Isildurs BaneMIND Vol. 1 (1997)

When I first heard this group live as a kid, I had never heard anything like it, and to this day I haven’t heard anything that comes close. At first, the album seemed to be filled with endless melodies and sections, and even now that I know almost every part, I still discover new details. The simplest way to describe the music would probably be symphony rock, but it has so many elements to it that it would not be fair to categorise it like that.

 

The album starts off with the first epic, beginning with an ambient intro, then transitioning to a weird rhythmic 5/8 vamp with violin, flute, ring modulated synths, and a fretless bass hinting the theme. At 2.30 the theme is played in its full by electric guitar and marimba. This theme reoccurs in the middle and towards the end, along with many other recurring themes, so the whole piece could almost be described as a sonata form. Even the melody from the intro returns in the middle. The main instruments are electric guitar, electric violin, trombone and flute; the latter being used almost as a percussion instrument at times. The whole thing concludes unexpectedly with a mighty guitar solo over a hammond organ theme only heard briefly before.

 

After this whirlwind, it’s nice to relax your ears a bit with #2, a short acoustic chamber music piece with some bluesy acoustic guitar. It transitions to #3 which is a smaller epic, starting with a DX piano pattern with fretless bass fills, before the piano and violin join the pattern, and then moving on to a mystical guitar solo over hammond organ pads building up to a crescendo. #4 is another small epic that takes us on a flight; you can almost see the clouds passing by in the first theme, played by guitar and flute over a half tempo percussion groove, before moving into a bluesy section with flute and guitar solos. The theme reoccurs in a crescendo towards the end before we’re going in for landing. #5 is another short one with an ambient feel, building on a piano pattern played in three different keys before going back to the initial one. The melody is first played by a violin and chromatic percussion, then together with a cello in a tight canon.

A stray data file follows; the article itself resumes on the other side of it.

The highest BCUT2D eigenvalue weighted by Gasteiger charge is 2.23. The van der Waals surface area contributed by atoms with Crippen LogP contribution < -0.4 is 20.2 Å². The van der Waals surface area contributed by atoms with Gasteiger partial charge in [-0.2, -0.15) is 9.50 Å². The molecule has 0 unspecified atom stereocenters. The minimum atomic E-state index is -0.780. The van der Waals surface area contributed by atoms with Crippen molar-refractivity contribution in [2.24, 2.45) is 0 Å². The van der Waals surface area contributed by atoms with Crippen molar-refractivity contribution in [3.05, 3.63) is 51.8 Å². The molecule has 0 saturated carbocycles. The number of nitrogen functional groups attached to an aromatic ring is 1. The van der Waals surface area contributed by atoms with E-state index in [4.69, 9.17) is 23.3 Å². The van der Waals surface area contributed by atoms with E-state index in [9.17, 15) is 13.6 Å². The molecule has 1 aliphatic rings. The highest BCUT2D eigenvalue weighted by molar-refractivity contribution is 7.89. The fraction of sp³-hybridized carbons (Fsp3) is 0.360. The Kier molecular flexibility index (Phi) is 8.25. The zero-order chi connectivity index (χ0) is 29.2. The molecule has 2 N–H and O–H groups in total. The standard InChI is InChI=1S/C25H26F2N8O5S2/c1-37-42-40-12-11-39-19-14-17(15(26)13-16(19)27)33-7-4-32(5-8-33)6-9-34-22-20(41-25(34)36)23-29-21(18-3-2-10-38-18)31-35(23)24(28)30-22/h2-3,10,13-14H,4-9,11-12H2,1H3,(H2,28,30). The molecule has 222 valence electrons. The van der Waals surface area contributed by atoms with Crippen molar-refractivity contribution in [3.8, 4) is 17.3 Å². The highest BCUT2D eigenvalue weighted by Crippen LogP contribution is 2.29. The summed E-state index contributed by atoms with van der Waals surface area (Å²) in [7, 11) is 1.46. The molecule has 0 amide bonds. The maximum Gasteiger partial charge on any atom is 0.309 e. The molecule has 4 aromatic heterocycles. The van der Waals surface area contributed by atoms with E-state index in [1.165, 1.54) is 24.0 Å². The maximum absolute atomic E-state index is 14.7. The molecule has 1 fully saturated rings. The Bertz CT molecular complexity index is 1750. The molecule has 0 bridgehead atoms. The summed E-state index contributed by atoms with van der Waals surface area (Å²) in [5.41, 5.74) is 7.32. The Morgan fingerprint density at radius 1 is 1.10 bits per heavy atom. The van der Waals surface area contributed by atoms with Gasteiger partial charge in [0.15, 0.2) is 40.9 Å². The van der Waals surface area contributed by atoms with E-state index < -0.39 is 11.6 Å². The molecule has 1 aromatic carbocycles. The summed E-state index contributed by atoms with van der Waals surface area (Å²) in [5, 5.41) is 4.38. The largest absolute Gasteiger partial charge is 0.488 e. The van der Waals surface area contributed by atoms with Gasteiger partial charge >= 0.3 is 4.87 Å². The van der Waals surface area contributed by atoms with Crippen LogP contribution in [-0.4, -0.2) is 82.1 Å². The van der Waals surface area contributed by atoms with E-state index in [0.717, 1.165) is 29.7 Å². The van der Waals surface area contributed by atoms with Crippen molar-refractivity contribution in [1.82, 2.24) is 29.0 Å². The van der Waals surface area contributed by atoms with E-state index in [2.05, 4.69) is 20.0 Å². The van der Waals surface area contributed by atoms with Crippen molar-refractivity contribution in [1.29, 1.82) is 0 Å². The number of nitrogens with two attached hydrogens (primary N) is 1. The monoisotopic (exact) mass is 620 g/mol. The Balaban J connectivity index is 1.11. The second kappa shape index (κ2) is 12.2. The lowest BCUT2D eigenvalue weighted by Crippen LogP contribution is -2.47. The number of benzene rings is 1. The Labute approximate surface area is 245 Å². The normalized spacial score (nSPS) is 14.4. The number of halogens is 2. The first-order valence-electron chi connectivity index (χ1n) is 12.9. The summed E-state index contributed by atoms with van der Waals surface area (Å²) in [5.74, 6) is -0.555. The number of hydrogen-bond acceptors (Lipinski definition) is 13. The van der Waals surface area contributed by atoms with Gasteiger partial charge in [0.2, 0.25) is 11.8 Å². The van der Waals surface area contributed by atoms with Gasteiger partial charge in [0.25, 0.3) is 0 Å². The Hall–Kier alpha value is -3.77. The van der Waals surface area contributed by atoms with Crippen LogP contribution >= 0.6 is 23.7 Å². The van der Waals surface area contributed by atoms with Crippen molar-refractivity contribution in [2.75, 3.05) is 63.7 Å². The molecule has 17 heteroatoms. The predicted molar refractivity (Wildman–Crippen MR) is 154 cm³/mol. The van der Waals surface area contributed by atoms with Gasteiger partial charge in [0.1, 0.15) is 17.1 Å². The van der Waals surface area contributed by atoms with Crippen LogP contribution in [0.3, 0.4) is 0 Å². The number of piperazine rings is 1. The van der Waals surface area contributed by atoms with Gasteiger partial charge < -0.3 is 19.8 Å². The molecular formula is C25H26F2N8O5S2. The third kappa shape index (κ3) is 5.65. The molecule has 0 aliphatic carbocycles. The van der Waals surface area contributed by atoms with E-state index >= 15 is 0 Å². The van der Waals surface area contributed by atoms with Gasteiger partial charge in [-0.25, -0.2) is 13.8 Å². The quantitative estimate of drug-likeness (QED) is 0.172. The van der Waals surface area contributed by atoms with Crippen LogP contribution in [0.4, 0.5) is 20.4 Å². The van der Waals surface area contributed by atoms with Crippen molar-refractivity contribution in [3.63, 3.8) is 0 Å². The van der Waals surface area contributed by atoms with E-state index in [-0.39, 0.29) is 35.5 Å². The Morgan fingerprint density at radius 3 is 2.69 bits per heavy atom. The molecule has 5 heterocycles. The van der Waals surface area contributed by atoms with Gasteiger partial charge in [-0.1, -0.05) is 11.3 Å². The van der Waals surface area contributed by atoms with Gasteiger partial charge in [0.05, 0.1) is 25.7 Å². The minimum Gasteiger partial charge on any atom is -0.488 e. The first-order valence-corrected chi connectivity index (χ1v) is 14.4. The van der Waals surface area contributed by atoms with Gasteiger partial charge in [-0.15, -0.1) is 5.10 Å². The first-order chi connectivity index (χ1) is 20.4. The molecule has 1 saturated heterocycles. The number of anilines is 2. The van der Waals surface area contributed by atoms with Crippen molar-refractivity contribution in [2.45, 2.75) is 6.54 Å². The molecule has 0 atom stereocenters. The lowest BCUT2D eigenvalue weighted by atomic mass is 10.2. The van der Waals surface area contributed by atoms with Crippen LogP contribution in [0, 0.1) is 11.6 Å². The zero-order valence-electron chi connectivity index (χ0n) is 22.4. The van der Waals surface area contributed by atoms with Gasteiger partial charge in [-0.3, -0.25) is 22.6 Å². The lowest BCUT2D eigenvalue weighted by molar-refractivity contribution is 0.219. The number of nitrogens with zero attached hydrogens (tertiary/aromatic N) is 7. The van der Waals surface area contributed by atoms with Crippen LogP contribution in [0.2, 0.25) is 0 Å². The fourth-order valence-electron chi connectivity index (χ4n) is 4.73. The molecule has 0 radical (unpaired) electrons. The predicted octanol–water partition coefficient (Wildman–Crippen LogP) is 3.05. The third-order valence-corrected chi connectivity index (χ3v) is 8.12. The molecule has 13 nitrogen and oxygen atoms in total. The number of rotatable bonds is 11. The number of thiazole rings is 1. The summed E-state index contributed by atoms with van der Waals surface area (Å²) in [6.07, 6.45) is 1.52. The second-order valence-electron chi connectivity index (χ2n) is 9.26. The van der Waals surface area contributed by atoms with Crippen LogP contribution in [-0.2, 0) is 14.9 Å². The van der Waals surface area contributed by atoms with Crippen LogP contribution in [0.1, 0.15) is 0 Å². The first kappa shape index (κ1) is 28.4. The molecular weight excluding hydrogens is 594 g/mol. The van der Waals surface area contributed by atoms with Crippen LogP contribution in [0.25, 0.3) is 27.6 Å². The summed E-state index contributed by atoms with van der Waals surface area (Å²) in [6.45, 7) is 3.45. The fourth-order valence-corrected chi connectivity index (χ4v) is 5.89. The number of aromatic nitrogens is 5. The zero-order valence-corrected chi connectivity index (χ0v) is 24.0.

#6, the second epic, starts off slowly, then builds up a little bit and goes into a percussion jam. For the next bit, they’ve brought in a small chamber orchestra with brass, woodwinds, strings and grand piano, together with a half tempo drum beat and heavy bass and guitar. It calms down for a little bit, then moves into a section with symphony rock madness, building on themes from both this track and #1. Different themes interrupt each other in an almost comical way, until the direction suddenly changes with a distorted guitar solo over a heavy rock beat, altered with some percussion breaks. Themes from the beginning come back in reversed order, and the piece ends softly as it started.

 

#7 is the album’s ambient track, and probably the strangest one, building on recital of the moves of a chess game. The composition includes parts of chamber music pieces that reoccur on MIND Vol. 2; these combined with ambient and free jazz elements sound almost like a horror movie soundtrack. The drums are almost omitted, except for an electronic beat in the middle, with a wah-wah guitar solo over wordless choir and a bass line with trombone. Towards the end, the chess game escalates into a hard rock climax with octave pitched guitar and heavy drums, where you can also hear a theme from #1 on violin if you listen carefully. The chess players eventually resign, and the piece ends in a mystical mood.

 

The album concludes with the shortest cut; an emotional piece with both chamber music and ambient elements, and guitar solo and a percussion groove entering after a while. Again, it’s nice to relax your ears a bit after the epics #6 and #7, even if the album ends on a rather sad note. I don’t think Isildurs Bane ever made another album like this, and I haven’t found any other groups sounding like this either.